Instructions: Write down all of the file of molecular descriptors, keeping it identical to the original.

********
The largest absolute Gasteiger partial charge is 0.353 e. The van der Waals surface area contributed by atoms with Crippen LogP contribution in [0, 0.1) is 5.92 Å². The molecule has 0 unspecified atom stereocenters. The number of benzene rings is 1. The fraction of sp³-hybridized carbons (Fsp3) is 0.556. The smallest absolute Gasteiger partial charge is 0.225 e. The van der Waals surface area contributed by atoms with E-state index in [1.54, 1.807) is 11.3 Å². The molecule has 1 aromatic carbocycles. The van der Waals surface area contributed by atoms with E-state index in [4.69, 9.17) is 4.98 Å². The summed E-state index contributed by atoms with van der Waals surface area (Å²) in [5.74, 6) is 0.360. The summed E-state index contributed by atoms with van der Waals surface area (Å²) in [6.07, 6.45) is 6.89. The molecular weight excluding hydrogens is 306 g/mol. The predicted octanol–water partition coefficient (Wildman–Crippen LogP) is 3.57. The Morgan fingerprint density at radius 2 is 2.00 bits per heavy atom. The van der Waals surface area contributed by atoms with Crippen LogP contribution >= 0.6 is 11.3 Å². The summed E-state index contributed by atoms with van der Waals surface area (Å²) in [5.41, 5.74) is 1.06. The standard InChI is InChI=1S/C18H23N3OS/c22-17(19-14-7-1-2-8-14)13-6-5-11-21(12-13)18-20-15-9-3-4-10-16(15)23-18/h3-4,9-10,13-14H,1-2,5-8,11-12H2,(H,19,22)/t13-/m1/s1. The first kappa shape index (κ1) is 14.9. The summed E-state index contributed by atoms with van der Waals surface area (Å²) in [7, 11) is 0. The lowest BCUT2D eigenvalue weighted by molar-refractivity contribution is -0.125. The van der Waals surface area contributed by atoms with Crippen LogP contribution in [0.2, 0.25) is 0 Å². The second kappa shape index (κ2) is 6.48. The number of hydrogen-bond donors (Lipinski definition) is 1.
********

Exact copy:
The largest absolute Gasteiger partial charge is 0.353 e. The van der Waals surface area contributed by atoms with Crippen LogP contribution in [0, 0.1) is 5.92 Å². The molecule has 0 unspecified atom stereocenters. The number of benzene rings is 1. The fraction of sp³-hybridized carbons (Fsp3) is 0.556. The smallest absolute Gasteiger partial charge is 0.225 e. The van der Waals surface area contributed by atoms with E-state index in [1.54, 1.807) is 11.3 Å². The molecule has 1 aromatic carbocycles. The van der Waals surface area contributed by atoms with E-state index in [4.69, 9.17) is 4.98 Å². The summed E-state index contributed by atoms with van der Waals surface area (Å²) in [5.74, 6) is 0.360. The summed E-state index contributed by atoms with van der Waals surface area (Å²) in [6.07, 6.45) is 6.89. The molecular weight excluding hydrogens is 306 g/mol. The predicted octanol–water partition coefficient (Wildman–Crippen LogP) is 3.57. The Morgan fingerprint density at radius 2 is 2.00 bits per heavy atom. The van der Waals surface area contributed by atoms with Crippen LogP contribution >= 0.6 is 11.3 Å². The summed E-state index contributed by atoms with van der Waals surface area (Å²) in [5.41, 5.74) is 1.06. The standard InChI is InChI=1S/C18H23N3OS/c22-17(19-14-7-1-2-8-14)13-6-5-11-21(12-13)18-20-15-9-3-4-10-16(15)23-18/h3-4,9-10,13-14H,1-2,5-8,11-12H2,(H,19,22)/t13-/m1/s1. The first kappa shape index (κ1) is 14.9. The summed E-state index contributed by atoms with van der Waals surface area (Å²) in [7, 11) is 0. The lowest BCUT2D eigenvalue weighted by molar-refractivity contribution is -0.125. The van der Waals surface area contributed by atoms with Crippen LogP contribution in [0.2, 0.25) is 0 Å². The second kappa shape index (κ2) is 6.48. The number of hydrogen-bond donors (Lipinski definition) is 1.